William Berger will appear with the CPO as part of the Autumn Cyber Symphonies series. PETA STEWART caught up with the internationally renowned baritone:
Since making his operatic debut at the age of 11 in The Magic Flute by Mozart for the State Theatre in Pretoria until February last year, when he sang the role of Marcello in Puccini’s La Bohème for Cape Town Opera, internationally renowned baritone William Berger (pictured left), had barely sat still. So for him, the last year after 30 years of singing “when my diary fell apart” has rather been a year of enforced introspection and meditation, and “not all bad”, he says.
When he left Cape Town in March 2020, it was to return to his home in London to prepare two new productions for the Göttingen International Handel Festival, where he has been a returning principal guest artist for the past 20 years. He was also preparing for several other international engagements, including what has become an annual tour of the US with some of the foremost orchestras every December. Indeed, the year 2019 had seen Berger attain two lifetime goals – performing as soloist at the Kennedy Center in Washington, D.C. with the National Symphony Orchestra, and making his debut at the Royal Opera House, Covent Garden, in London.
But, instead, when flights from London to Cape Town were reinstated last October, William decided to come home to be with his family.
Household name abroad
William Berger is a household name abroad to many classical music enthusiasts, but to South Africans he may be more familiar as Schalk Willem Burger. He is “Capetonian born and bred,” but because he went abroad to study as soon as he’d finished high school, local opera lovers have not had the opportunity to watch him develop.
It was under the name Schalk William Burger that he joined the Drakensberg Boys’ Choir School in 1990 and only a few years later won the inaugural Deon van der Walt UNISA/SAMRO bursary, aged 17. After matriculating from St. Andrew’s School in Bloemfontein, he was awarded a full scholarship to the Royal Academy of Music in London with additional support from the Ernest Oppenheimer Memorial Trust in South Africa.
He was on the next plane out and began singing professionally almost at once. In fact, he was unable to attend his own graduation ceremony four years later, because by then his career was already on the move and he had been engaged to perform at the prestigious Aix-en-Provence Festival in the south of France.
The birth of William Berger
He got so tired of people calling him “Chalk” or “Sulk” in the UK that he chose to anglicise Willem to William, and decided to even go one step further. “I could just see some opera critic in my future proclaiming that ‘Mr Burger’s performance would’ve been more at home in a McDonald’s than on one of the world’s great operatic stages!’ Absolutely not! I wasn’t going to hand someone that cheap shot,” he laughs. And so William Berger was born.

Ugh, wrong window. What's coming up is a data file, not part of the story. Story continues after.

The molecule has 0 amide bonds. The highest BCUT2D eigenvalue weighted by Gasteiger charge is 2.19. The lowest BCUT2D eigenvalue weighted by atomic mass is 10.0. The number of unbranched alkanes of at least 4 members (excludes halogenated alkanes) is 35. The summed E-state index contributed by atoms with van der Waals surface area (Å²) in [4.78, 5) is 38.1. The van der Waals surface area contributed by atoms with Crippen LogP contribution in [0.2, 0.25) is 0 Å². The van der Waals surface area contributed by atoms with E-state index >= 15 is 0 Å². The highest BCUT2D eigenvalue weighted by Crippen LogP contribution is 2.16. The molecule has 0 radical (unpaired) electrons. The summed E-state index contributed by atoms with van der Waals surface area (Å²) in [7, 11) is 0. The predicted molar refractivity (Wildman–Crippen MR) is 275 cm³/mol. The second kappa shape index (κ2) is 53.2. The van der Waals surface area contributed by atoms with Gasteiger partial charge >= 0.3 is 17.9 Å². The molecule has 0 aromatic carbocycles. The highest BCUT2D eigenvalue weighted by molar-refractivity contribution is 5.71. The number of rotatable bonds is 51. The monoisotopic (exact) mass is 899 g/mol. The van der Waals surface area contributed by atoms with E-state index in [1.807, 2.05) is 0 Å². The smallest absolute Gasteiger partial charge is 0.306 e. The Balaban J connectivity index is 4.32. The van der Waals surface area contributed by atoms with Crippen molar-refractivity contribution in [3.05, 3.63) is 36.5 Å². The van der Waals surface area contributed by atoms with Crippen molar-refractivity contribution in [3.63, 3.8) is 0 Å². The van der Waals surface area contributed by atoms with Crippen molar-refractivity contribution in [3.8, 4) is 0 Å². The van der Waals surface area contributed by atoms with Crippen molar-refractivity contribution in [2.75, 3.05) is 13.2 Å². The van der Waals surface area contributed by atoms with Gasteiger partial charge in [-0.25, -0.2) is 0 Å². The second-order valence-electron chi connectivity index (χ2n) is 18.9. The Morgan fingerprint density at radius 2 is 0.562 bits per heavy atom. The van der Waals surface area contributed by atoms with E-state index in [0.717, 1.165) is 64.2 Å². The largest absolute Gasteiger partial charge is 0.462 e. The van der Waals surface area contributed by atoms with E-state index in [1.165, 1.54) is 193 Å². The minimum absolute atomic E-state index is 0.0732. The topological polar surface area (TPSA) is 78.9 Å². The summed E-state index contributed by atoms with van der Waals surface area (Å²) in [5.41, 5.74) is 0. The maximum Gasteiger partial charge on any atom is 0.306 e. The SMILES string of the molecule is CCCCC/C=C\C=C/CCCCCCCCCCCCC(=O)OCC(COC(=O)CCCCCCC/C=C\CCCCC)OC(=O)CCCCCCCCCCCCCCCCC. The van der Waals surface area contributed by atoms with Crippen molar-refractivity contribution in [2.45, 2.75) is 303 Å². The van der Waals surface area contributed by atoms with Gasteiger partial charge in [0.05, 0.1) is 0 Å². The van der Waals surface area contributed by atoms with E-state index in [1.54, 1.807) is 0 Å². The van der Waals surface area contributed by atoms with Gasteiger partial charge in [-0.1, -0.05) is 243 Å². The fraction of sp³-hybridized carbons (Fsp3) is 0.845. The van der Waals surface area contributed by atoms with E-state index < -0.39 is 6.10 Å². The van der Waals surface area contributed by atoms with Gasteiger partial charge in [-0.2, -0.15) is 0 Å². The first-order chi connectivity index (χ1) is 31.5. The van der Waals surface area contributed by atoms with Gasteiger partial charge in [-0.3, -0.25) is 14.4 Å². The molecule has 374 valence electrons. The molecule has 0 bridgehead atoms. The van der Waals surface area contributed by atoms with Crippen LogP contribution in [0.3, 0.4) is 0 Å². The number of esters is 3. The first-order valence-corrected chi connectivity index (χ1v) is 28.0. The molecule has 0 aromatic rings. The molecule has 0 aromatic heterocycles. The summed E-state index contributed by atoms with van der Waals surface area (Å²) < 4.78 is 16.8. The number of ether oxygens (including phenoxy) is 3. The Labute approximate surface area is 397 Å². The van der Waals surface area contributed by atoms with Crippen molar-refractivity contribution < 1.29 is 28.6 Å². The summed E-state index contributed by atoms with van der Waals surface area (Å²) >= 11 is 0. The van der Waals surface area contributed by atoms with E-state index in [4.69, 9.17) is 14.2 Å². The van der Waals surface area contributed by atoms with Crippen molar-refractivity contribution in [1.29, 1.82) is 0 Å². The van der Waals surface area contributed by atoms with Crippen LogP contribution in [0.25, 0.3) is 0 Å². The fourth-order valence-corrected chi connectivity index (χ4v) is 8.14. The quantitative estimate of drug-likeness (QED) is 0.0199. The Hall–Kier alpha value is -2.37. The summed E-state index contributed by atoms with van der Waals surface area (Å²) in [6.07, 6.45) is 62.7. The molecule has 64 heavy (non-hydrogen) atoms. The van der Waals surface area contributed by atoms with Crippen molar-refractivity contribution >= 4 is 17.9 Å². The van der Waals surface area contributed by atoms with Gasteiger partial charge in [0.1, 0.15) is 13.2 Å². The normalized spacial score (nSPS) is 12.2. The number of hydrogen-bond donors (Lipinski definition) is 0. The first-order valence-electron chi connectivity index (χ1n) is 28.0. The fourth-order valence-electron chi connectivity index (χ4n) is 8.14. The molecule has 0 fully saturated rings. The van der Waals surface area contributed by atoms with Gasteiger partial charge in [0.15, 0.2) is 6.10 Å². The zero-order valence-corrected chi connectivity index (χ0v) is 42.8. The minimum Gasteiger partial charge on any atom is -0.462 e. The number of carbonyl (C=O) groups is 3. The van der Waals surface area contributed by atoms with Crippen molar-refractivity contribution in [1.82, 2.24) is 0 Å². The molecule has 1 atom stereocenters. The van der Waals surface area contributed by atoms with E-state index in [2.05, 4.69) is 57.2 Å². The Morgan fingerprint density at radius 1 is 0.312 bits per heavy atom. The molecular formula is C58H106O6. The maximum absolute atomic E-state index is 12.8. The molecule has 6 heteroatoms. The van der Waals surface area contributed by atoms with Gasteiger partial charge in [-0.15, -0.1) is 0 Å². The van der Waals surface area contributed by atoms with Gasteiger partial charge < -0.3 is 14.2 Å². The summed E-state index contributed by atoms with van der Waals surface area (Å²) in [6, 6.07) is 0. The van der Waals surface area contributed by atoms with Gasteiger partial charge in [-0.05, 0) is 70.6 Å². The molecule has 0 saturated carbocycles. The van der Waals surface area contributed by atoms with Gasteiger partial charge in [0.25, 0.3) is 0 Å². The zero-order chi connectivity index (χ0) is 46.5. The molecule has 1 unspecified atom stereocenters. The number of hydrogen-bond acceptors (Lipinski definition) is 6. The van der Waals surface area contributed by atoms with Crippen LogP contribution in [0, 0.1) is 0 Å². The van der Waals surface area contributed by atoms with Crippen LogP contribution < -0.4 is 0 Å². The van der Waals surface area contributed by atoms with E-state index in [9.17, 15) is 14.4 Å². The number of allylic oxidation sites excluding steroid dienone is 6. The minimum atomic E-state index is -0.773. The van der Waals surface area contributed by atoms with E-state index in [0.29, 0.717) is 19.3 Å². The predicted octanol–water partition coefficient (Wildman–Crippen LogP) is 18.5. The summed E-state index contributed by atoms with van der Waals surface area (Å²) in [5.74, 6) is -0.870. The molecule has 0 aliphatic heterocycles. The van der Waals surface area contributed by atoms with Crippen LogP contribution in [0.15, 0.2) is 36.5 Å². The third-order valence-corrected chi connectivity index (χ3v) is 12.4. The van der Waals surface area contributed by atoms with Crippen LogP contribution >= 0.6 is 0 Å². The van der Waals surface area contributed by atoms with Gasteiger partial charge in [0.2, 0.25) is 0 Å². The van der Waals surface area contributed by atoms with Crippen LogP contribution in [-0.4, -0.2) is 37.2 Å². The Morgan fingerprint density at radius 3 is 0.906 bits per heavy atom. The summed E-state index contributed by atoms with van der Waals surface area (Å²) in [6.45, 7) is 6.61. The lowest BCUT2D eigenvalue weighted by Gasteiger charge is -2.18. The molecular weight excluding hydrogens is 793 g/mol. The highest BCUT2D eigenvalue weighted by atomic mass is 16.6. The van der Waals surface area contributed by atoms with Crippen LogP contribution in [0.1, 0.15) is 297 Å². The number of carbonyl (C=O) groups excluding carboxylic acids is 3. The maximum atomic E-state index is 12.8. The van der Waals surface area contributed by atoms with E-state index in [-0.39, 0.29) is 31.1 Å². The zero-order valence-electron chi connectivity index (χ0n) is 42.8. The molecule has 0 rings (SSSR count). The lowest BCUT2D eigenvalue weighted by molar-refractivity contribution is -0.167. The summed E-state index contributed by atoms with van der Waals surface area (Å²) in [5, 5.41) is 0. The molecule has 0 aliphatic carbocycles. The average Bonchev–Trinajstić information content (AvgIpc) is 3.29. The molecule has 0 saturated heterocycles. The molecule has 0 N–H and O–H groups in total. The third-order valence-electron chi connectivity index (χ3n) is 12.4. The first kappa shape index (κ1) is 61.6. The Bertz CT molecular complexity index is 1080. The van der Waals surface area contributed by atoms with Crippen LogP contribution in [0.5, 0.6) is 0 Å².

When Covid stepped in, Berger was, he says, like most people, channelling his creative energy into other things, honing his skills as an amateur cook and aspiring baker. Together with friends, he started a wine tasting club via Zoom and arranged online games nights as a way of socialising during lockdown. In other words, he adapted to the times.
The Cape Town Philharmonic also had to adapt, for it had engaged him to sing Mahler’s Rückert-lieder earlier this year, but a second wave called for smaller orchestral forces for that season, and the Mahler art songs were scheduled to open the new Autumn Cyber Symphony season. They were recorded at the City Hall in April and May. Although audiences were not allowed, there were a few observers at all the concerts and the orchestra loved it!
Autumn Cyber Symphonies
In the last few months, Berger recorded the Monteverdi Vespers for KYKNet with Cape Town Opera (CTO) and performed his first public recital to a live audience at Quoin Rock wine estate. He is currently preparing the role of Zurga in Bizet’s Pearl Fishers for CTO (with the CPO) and there are discussions around a possible opera project in Johannesburg. Then it’s off to the northern hemisphere’s summer to fulfil some of those cancelled operatic engagements.
Berger’s Mahler is teamed with the 4th Symphony by Brahms in the first Autumn Cyber Symphony concert starting on 20 May; the next two are Rachmaninov’s Second Piano Concerto with Nina Schumann and the Second Symphony by Tchaikovsky, “Little Russian” (streaming from 27 May) , while the final concert is an orchestral showcase with the Brahms/Haydn Variations and the Dvorak Symphony No. 7. It begins streaming on 3 June. All are conducted by Bernhard Gueller and each will be streamed for four days.
What: Autumn Cyber Symphonies
With: Cape Town Philharmonic Orchestra, Bernhard Gueller, Conductor; William Berger (baritone) and Nina Schumann (piano)
When: Streamed on the Quicket platform 20 – 24 May, 27 – 31 May, 3 – 7 June
More info: www.cpo.org.za